Macmillan Media Monitor
Writing about the Scottish press can be a dispiriting task. There is rarely good news to report, only the occasional chink of light among the gloom of ever declining circulation figures. But that is the state we’re in. It has been a disappointing year. Newspaper sales continue to disappear like snow off a dyke, and nobody seems able to stop them.
Scotland’s best-selling newspapers, the Daily Record and the Sunday Mail, have seen their circulations drop throughout 2004, but they remain dominant titles. The Record has been transformed by Bruce Waddell and his team.
November’s ABC figures showed a 4.7 per cent decline year on year. However, the Record’s sale of 439,727 was 1,762 more than in October.
“Standing still in the red-top market is a triumph, so Bruce is doing very well,” one rival editor says of Waddell. Although the Record’s lead over the Scottish Sun had fallen below 100,000 in the previous two months, it remains a significant gap.
The Sunday Mail has also had a better year than its News International-owned rival, the News of the World. While the latter put on sales throughout 2003, it has not prospered this year.
November’s ABC figures show an 8.6 per cent drop compared to the Sunday Mail’s 2.7 per cent decline. The latter’s traditional tabloid journalism, with a focus on hard news and sport, has proved more popular than the News of the World’s celebrity-led agenda. The gulf between the two papers is currently 228,537 sales every week.
This year (2004) has also seen Scotland catch up with England, with the Scotsman and the Press and Journal joining the compact revolution. With the P&J deciding to make its Saturday tabloid a permanent fixture, it is probably only a matter of time until the paper does the same Monday to Friday.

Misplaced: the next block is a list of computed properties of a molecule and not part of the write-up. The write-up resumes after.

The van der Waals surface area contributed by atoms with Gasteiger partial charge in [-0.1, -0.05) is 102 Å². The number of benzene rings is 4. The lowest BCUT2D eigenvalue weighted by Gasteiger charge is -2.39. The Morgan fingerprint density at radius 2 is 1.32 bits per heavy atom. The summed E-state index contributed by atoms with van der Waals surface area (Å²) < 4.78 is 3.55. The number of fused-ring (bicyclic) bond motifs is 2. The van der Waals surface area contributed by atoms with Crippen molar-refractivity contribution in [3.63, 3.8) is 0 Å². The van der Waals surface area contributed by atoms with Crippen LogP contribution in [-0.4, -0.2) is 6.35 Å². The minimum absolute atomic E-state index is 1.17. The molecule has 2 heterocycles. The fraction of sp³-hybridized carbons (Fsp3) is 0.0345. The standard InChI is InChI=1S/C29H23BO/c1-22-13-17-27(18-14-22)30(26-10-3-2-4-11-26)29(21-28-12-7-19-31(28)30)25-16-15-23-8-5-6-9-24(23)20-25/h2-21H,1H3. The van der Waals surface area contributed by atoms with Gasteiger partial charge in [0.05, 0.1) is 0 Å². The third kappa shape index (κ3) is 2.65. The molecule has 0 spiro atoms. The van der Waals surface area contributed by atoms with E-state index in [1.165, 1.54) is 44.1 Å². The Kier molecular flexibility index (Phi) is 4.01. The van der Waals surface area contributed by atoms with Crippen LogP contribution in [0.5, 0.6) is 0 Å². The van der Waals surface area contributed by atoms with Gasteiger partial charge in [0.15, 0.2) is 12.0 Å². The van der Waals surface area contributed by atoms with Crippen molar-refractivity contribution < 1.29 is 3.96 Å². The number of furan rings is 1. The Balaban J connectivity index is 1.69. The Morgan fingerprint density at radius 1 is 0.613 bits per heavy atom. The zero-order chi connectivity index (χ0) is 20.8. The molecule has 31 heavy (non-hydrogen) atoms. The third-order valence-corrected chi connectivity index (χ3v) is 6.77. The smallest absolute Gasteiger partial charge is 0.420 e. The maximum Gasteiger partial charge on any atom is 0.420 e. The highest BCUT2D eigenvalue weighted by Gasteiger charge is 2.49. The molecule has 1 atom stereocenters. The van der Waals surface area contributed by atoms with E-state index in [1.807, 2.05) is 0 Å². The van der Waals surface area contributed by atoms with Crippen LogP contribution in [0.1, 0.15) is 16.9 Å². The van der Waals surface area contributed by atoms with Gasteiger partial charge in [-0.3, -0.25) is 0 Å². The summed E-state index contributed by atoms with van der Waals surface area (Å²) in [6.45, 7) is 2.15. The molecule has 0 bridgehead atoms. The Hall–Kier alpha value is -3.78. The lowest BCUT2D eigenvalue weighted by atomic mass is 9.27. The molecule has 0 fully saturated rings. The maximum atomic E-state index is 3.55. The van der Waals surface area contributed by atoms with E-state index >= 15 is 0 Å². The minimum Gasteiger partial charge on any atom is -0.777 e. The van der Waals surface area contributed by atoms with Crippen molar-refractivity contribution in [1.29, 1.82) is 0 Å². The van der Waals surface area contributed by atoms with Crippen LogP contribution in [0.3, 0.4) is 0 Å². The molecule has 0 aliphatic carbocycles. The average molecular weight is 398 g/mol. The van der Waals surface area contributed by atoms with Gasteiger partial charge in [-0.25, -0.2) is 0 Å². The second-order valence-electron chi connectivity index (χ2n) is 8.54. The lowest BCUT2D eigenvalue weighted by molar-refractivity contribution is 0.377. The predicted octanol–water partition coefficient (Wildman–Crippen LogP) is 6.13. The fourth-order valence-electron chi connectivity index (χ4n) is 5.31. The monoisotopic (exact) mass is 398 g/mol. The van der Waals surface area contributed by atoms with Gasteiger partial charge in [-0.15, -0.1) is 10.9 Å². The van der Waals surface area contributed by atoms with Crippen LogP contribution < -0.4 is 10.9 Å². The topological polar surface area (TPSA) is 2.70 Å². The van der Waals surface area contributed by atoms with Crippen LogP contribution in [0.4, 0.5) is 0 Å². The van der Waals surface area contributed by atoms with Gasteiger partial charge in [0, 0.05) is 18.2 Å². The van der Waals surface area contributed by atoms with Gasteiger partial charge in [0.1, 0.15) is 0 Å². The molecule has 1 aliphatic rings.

The Times of London has shown that any tactic capable of bolstering circulation will eventually supplant the concerns of those who prefer broadsheets. Increased sales on a Saturday, compared with a four per cent drop in the latest six-monthly ABC figures, indicate that readers in the North are likely to see a fully compact P&J some time in 2005.
However, the most successful newspapers in Scotland this year were undoubtedly the Scottish Daily Mail and its stablemate, the Scottish Mail on Sunday. Both have consistently notched sales increases month after month. Although November showed a negligible 0.1 per cent decline year on year, the Mail was still 3,349 copies up on 2002’s sales figures – no other full-price, paid-for daily newspaper in Scotland can make that claim.
The Mail on Sunday has done even better – selling 3,423 more copies in November 2004 than 12 months previously, when the figure was 12,165 more than in 2002. Consistent investment in editorial, marketing and promotions has delivered increased circulation. It is at times like this that I hear the powers that be at rival newspapers complaining that any title’s circulation will rise if they give away CDs.
Indeed, but this is the market in which Scottish papers exist. Newspapers are undoubtedly facing a tough future but they still make millions in advertising. Associated Newspapers’ determination to increase its market share puts its indigenous rivals to shame. Rival newspapers should shed their blinkers and deal with reality for, just as the Independent triggered a shift towards smaller quality newspapers in 2003, this year has seen the London-based quality press make regular jumps into the tabloid jungle of free CD and DVD offers.